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Opening game means adjusting on the fly

Last Modified: Thursday, August 29, 2013 10:44 AM

By Alex Hickey / American Press

There is an element of surprise to any season opener.

Something will always be different about an opponent from the last time they took the field, whether it is personnel, assistant coaches or scheme.

The ability to scout your first foe becomes even tougher when that team has an entirely new coaching staff. Matt Viator and McNeese State faced that scenario against Kansas in 2011, and will do so again Saturday at South Florida as the Bulls play their first game under 37-year-old head coach Willie Taggart.

“We’re going to see different things Week 1 regardless. They’ll see different things from us,” Viator said. “Last year we went in and they had a new defensive coordinator at Middle Tennessee, so it’s kind of the same boat as that. You have to adjust, go out there and get a feel of what’s going on. Use your instincts on what you feel they’re going to do and kind of go on that.”

The Cowboys have one ace up their sleeve in the form of defensive coordinator Lance Guidry, who served in the same capacity for Taggart at Western Kentucky the last two seasons.

The downside?

Guidry’s knowledge of Taggart’s offensive tendencies is canceled out by Taggart’s knowledge of Guidry’s tendencies.

“I think it does balance itself out,” Guidry said. “We’re both going to be a little bit different than what we showed the other one. It’s like two teams who have played each other twice and each won one. You’re saying ‘What can we do to tweak this? What did we do that worked well?’ It’s going to be a cat-and-mouse game. But it will all come down to the players.”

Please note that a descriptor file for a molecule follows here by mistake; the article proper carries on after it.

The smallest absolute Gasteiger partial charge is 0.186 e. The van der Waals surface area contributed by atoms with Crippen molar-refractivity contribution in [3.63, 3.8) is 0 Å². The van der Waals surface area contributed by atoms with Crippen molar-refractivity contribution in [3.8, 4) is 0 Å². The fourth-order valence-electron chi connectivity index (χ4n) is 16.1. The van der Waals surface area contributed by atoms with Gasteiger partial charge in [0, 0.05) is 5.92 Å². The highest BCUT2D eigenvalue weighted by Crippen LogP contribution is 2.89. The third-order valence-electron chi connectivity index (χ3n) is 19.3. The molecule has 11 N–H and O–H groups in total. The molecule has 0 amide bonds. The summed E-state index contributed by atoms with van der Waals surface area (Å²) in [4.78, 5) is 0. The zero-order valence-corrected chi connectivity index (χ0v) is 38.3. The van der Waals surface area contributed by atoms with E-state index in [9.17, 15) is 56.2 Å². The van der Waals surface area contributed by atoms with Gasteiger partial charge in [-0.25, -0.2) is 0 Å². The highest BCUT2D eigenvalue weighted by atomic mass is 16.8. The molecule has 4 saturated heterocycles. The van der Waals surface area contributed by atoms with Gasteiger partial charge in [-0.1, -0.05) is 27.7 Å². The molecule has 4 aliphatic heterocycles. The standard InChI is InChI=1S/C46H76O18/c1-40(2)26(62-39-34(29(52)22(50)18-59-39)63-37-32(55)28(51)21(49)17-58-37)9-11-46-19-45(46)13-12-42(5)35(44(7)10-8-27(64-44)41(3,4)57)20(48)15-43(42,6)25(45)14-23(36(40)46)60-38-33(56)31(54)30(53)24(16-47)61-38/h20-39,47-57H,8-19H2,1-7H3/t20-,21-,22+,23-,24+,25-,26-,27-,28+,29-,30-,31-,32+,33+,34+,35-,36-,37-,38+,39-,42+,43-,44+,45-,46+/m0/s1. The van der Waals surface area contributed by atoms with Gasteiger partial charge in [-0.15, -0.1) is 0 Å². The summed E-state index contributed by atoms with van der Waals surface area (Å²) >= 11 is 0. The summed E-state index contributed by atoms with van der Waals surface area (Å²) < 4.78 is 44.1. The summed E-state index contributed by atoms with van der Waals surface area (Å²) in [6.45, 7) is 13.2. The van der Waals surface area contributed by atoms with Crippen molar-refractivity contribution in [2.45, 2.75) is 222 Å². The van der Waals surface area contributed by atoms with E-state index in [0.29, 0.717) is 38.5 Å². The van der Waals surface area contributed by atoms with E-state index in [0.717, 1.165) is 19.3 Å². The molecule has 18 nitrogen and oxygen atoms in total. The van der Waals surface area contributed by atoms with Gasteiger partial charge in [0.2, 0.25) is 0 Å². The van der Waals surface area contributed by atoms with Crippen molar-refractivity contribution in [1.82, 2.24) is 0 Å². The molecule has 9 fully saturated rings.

What is known about the Bulls offense is that it is on the opposite end of the football spectrum from Oregon. Taggart’s WKU team ranked in the national top 10 in time of possession last season.

“They are the anti-Oregon,” Guidry said. “They’re going to snap the ball with one second left. They’re going to shift, they’ll motion to see if they can gain leverage on you. They might kill the play or let it roll. And that clock’s just eating away.”

Sophomore Matt Floyd will get the start at quarterback after winning a four-man competition in training camp. He made two starts at the end of last season, though they did not go particularly well. Floyd was 57 of 110 with no touchdowns and five interceptions in seven appearances.

Floyd’s most dangerous target is diminutive wideout Derrick Hopkins. The 5-foot-5, 158-pounder is a former Big East champion in the 200-meter dash, and has clocked a faster 60-meter time than Chicago Bears All-Pro returner Devin Hester.

Defensively, the Bulls’ 3-9 campaign in 2012 was underscored by a true statistical anomaly. USF managed two interceptions all season — the worst mark in the country.

The Bulls hope to improve on that total by creating confusion with their pass rush, and should have the talent to do so up front.

Notre Dame transfer Aaron Lynch is making his USF debut at defensive end, and is on the Nagurski and Lombardi Award watch lists. The 6-6, 244-pound Lynch recorded 5.5 sacks for the Fighting Irish as a freshman in 2011.

“He sat out last year, so we haven’t seen him play,” Viator said. “We know he’s long and athletic. We’re going to have to be smart. The thing is, both of their ends are pretty good. Sometimes when they have just one, you can game plan a lot better than with two. We’ll have to try to offset their speed.”

Lynch’s counterpart, Ryne Giddins, was second-team all-Big East in 2011, when he had 11 tackles for loss and 5.5 sacks.

The middle of the USF defense is patrolled by linebacker DeDe Lattimore, who is on the Butkus Award watch list.

“Their defensive front as a whole, including the linebackers, are really good,” Viator said.

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